The spokesman for Medicine Bow National Forest is warning visitors to avoid lighting spiders on fire, at least outside of a fire ring, or else they could cause a wildfire like a Utah man did this week.
“That’s a first, I’ve never heard of that one,” forest spokesman Aaron Voos told Cowboy State Daily on Wednesday. “You should definitely not try and burn spiders. We can all learn from that.”
On Monday, a Utah man saw a spider while hiking in Springville, Utah, according to the Deseret News. For an unknown reason, he attempted to light the spider on fire and sparked a 60-acre wildfire.
Cory Martin, 26, was arrested on suspicion of reckless burn and possession of marijuana after police discovered a jar of the drug in his belongings. The fire had been 90% contained as of late Tuesday.
Voos said in Medicine Bow National Forest, the most common types of fires are caused by unattended, or neglected, campfires.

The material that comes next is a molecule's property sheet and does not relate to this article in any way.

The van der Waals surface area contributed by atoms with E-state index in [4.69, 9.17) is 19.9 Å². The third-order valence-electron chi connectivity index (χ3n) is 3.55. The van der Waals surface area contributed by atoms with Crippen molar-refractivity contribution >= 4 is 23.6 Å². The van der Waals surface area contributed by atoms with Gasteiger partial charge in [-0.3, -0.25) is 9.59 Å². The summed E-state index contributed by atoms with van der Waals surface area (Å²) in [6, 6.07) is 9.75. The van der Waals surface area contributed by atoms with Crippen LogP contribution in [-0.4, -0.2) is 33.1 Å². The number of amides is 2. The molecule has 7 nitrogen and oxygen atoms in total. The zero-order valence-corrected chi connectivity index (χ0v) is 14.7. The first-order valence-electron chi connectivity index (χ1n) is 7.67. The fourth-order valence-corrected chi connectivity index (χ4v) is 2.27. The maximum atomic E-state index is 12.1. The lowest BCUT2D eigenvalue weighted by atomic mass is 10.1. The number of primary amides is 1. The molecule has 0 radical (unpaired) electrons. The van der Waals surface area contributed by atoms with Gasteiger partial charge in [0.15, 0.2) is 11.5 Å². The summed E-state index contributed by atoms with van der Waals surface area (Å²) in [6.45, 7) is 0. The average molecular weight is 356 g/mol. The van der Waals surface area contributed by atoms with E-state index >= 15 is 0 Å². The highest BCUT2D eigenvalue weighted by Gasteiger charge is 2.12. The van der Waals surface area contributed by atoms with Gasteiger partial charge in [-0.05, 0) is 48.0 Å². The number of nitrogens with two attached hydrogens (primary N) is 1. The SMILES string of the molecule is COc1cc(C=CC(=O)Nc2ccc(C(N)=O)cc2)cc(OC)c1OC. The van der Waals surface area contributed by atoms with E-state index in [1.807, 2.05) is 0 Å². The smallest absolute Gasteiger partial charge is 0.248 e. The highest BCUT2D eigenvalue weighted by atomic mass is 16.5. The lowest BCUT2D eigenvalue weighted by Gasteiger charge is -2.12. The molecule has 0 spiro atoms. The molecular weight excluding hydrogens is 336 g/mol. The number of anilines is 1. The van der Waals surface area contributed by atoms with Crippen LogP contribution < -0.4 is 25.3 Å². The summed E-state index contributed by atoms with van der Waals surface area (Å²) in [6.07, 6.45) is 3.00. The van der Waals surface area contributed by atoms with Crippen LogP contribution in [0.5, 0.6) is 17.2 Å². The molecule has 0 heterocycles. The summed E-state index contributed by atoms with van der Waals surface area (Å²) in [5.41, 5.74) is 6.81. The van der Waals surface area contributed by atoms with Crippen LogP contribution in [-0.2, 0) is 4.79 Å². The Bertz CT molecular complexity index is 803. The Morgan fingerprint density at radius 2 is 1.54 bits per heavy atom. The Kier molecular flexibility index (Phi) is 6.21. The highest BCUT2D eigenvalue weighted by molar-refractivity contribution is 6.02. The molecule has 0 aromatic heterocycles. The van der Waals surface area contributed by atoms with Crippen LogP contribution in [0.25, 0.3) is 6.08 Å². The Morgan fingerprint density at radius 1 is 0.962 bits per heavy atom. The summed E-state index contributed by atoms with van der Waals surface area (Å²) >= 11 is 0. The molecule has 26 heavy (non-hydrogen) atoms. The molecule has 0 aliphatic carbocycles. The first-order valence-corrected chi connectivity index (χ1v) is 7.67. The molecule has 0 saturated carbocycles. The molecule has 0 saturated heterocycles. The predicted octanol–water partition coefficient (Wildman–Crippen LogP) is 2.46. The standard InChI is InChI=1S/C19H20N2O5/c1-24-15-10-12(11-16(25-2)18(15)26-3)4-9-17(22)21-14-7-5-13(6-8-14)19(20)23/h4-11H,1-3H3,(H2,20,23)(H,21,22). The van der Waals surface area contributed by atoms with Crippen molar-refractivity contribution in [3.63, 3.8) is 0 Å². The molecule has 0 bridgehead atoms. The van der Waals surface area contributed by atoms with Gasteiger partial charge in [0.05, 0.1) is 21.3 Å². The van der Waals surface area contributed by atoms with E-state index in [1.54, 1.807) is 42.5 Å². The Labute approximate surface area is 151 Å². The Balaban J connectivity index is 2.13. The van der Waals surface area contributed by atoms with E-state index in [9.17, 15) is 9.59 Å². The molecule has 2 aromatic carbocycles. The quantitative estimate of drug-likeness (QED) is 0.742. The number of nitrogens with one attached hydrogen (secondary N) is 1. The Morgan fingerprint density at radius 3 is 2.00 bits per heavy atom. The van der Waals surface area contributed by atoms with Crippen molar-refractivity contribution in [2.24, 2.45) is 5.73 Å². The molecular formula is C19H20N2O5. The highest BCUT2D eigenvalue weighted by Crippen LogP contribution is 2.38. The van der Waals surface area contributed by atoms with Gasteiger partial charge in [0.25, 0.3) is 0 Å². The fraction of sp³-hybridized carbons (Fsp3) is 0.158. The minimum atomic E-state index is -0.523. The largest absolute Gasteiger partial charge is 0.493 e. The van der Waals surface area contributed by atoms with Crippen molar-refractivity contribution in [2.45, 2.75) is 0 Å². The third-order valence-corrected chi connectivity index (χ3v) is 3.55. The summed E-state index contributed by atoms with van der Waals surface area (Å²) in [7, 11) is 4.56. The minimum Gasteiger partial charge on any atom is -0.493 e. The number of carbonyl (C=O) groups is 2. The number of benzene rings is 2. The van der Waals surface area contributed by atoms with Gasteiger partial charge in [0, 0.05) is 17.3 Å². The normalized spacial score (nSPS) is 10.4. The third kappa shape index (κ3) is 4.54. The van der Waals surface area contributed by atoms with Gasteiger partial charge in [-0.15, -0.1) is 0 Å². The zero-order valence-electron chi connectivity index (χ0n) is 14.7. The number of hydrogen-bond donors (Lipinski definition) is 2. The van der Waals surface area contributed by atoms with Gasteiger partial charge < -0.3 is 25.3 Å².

According to the National Park Service, around 85% of wildfires are caused by humans, either through negligence (such as leaving a campfire unattended or discarding a still-lit cigarette) or arson.
“Any sort of scenario where you are responsible for an ignition source, whether it’s a lighter to burn a spider or a chainsaw or a car muffler, you’re responsible for your actions,” Voos said. “You need to utilize that ignition source safely. You need to be aware of any fire restrictions. It’s very important that you follow basic guidelines.”
Voos said the only way burning a spider would have been (technically) OK is if the arachnid had been inside of a fire ring, which is established to keep campfires from spreading.
A human-caused wildfire, the Sugarloaf Fire, is currently burning within Medicine Bow and has grown to 839 acres as of Wednesday.
Voos did not say whether he believed the fire was caused by a person attempting to burn a spider or any other insect, only that the source of the fire was still under investigation.